In a conventional signal processing pipeline, the data recorded at each time sample are Fourier transformed across the delays to give the spectral data at each sub-band. For example, the continuous Fourier transform of Eq. (9) gives a rectangular spectrum as expected. The amplitude is calibrated against a flux calibrator source and corrected for changes in the system temperature (including effects like airmass). The phase is also calibrated against a phase calibrator source. This will remove phase offsets like . In the ideal case, an unresolved source at the tracking centre will produce visibility data with a constant amplitude and zero phase. The successive visibility samples are time-averaged to reduce the data load and gridded to the two-dimensional aperture plane. This gives the spatial frequency components of the map. The coordinates of the visibility data in the aperture plane depends on the baseline geometry relative to the source and the RF of the sub-band. When all the visibilities have been gridded and appropriately weighted, the aperture plane is Fourier transformed to the map plane. The result is the dirty map – the convolution of the map with the synthesised beam. The synthesised beam of an interferometer usually has large sidelobes so the dirty map can be deconvolved using standard techniques such as CLEAN. Parts of the steps for reducing the data are summarised in Fig. 5.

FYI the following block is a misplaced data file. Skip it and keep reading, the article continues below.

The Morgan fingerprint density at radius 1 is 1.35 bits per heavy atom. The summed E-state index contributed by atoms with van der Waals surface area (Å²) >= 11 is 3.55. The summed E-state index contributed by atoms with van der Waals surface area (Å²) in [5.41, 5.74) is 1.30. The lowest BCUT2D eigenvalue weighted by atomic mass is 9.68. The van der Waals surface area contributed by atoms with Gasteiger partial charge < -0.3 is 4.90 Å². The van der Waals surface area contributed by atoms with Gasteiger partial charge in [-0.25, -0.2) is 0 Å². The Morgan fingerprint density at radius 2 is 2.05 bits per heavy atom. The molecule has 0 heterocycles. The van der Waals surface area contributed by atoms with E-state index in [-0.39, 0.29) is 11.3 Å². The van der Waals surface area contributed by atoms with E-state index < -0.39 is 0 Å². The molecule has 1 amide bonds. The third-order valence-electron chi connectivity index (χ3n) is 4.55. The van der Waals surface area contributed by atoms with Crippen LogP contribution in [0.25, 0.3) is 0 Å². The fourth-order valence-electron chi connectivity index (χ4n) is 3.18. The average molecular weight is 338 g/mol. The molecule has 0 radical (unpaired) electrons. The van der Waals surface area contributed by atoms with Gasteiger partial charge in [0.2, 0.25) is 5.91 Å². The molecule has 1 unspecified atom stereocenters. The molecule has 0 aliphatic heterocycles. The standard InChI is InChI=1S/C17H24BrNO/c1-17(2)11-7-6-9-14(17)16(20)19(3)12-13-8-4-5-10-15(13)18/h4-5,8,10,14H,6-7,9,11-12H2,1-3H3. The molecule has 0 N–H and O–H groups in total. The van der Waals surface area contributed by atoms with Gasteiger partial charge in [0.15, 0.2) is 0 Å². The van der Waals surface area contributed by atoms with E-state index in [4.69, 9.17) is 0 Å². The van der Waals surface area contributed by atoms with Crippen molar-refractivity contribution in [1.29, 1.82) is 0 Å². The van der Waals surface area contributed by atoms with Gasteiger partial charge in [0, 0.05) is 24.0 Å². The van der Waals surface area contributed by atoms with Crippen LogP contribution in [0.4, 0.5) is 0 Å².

3 Oversampling method

As we already showed in Sect. 1, it is possible to reduce aliasing by oversampling the cross-correlation function above the the Nyquist rate. This inserts a buffer zone in the spectral domain between the signal spectrum and the images. Using the new method that we will describe here, we could achieve this without increasing the number of detectors in the correlator.

The source is tracked as usual and the path differences between the antennas are compenstated in discrete steps using path compensators. Normally, the data are fringe-rotated to align the phase centre with the tracking centre. This stops the fringes. Instead, we apply a modified fringe-rotation (Sect. 3.1) and allow the fringes to vary. When the path compensator steps, the data since the last step are collected together. The varying fringes trace out the cross-correlation function in Eq. 7 with . The function is densely sampled so the Fourier transform (Sect. 3.2) introduces negligible aliasing4.